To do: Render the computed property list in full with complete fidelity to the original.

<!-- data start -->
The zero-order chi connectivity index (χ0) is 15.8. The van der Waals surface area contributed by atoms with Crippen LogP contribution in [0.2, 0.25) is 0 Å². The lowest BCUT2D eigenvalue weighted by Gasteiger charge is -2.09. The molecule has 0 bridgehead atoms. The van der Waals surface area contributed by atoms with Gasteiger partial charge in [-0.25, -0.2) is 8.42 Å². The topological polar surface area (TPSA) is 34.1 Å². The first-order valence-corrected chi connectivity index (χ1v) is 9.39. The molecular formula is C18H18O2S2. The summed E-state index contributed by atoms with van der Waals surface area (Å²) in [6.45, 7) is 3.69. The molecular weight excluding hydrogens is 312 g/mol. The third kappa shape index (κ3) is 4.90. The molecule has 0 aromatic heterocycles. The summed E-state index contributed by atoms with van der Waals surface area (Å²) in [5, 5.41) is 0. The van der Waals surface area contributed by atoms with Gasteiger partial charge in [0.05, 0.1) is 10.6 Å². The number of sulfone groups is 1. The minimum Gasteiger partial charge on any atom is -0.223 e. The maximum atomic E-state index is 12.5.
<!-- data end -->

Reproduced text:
The zero-order chi connectivity index (χ0) is 15.8. The van der Waals surface area contributed by atoms with Crippen LogP contribution in [0.2, 0.25) is 0 Å². The lowest BCUT2D eigenvalue weighted by Gasteiger charge is -2.09. The molecule has 0 bridgehead atoms. The van der Waals surface area contributed by atoms with Gasteiger partial charge in [-0.25, -0.2) is 8.42 Å². The topological polar surface area (TPSA) is 34.1 Å². The first-order valence-corrected chi connectivity index (χ1v) is 9.39. The molecular formula is C18H18O2S2. The summed E-state index contributed by atoms with van der Waals surface area (Å²) in [6.45, 7) is 3.69. The molecular weight excluding hydrogens is 312 g/mol. The third kappa shape index (κ3) is 4.90. The molecule has 0 aromatic heterocycles. The summed E-state index contributed by atoms with van der Waals surface area (Å²) in [5, 5.41) is 0. The van der Waals surface area contributed by atoms with Gasteiger partial charge in [0.05, 0.1) is 10.6 Å². The number of sulfone groups is 1. The minimum Gasteiger partial charge on any atom is -0.223 e. The maximum atomic E-state index is 12.5.